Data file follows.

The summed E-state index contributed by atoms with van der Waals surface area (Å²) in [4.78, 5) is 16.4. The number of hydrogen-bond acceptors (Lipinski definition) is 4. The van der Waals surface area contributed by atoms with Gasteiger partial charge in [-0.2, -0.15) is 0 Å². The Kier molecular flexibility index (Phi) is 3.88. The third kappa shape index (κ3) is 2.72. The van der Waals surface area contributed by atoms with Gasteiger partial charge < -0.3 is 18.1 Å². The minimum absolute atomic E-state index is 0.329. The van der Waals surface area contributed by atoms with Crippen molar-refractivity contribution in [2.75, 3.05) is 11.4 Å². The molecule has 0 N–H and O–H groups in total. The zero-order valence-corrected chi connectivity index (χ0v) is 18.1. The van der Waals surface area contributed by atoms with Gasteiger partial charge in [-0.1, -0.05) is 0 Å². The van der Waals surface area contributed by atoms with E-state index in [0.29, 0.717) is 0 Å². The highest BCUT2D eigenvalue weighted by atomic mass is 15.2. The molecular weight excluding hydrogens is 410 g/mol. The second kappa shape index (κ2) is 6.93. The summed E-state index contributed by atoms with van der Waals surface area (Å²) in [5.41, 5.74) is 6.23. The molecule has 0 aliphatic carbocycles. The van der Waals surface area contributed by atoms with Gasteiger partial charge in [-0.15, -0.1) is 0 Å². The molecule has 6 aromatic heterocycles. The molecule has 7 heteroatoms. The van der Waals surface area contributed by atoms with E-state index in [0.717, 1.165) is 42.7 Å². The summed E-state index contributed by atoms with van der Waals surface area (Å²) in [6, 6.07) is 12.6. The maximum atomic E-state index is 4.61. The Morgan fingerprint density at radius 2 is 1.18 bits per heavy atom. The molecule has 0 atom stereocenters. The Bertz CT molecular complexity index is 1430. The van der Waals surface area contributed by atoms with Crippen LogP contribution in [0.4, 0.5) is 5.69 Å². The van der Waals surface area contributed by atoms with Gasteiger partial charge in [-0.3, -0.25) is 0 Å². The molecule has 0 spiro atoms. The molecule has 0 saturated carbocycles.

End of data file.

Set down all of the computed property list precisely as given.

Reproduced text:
The summed E-state index contributed by atoms with van der Waals surface area (Å²) in [4.78, 5) is 16.4. The number of hydrogen-bond acceptors (Lipinski definition) is 4. The van der Waals surface area contributed by atoms with Gasteiger partial charge in [-0.2, -0.15) is 0 Å². The Kier molecular flexibility index (Phi) is 3.88. The third kappa shape index (κ3) is 2.72. The van der Waals surface area contributed by atoms with Gasteiger partial charge < -0.3 is 18.1 Å². The minimum absolute atomic E-state index is 0.329. The van der Waals surface area contributed by atoms with Crippen molar-refractivity contribution in [2.75, 3.05) is 11.4 Å². The molecule has 0 N–H and O–H groups in total. The zero-order valence-corrected chi connectivity index (χ0v) is 18.1. The van der Waals surface area contributed by atoms with Gasteiger partial charge in [-0.1, -0.05) is 0 Å². The van der Waals surface area contributed by atoms with E-state index in [0.29, 0.717) is 0 Å². The highest BCUT2D eigenvalue weighted by atomic mass is 15.2. The molecular weight excluding hydrogens is 410 g/mol. The second kappa shape index (κ2) is 6.93. The summed E-state index contributed by atoms with van der Waals surface area (Å²) in [5.41, 5.74) is 6.23. The molecule has 0 aliphatic carbocycles. The van der Waals surface area contributed by atoms with Gasteiger partial charge in [-0.15, -0.1) is 0 Å². The molecule has 6 aromatic heterocycles. The molecule has 7 heteroatoms. The van der Waals surface area contributed by atoms with E-state index in [0.717, 1.165) is 42.7 Å². The summed E-state index contributed by atoms with van der Waals surface area (Å²) in [6, 6.07) is 12.6. The maximum atomic E-state index is 4.61. The Morgan fingerprint density at radius 2 is 1.18 bits per heavy atom. The molecule has 0 atom stereocenters. The Bertz CT molecular complexity index is 1430. The van der Waals surface area contributed by atoms with Crippen LogP contribution in [0.4, 0.5) is 5.69 Å². The van der Waals surface area contributed by atoms with Gasteiger partial charge in [-0.3, -0.25) is 0 Å². The molecule has 0 spiro atoms. The molecule has 0 saturated carbocycles.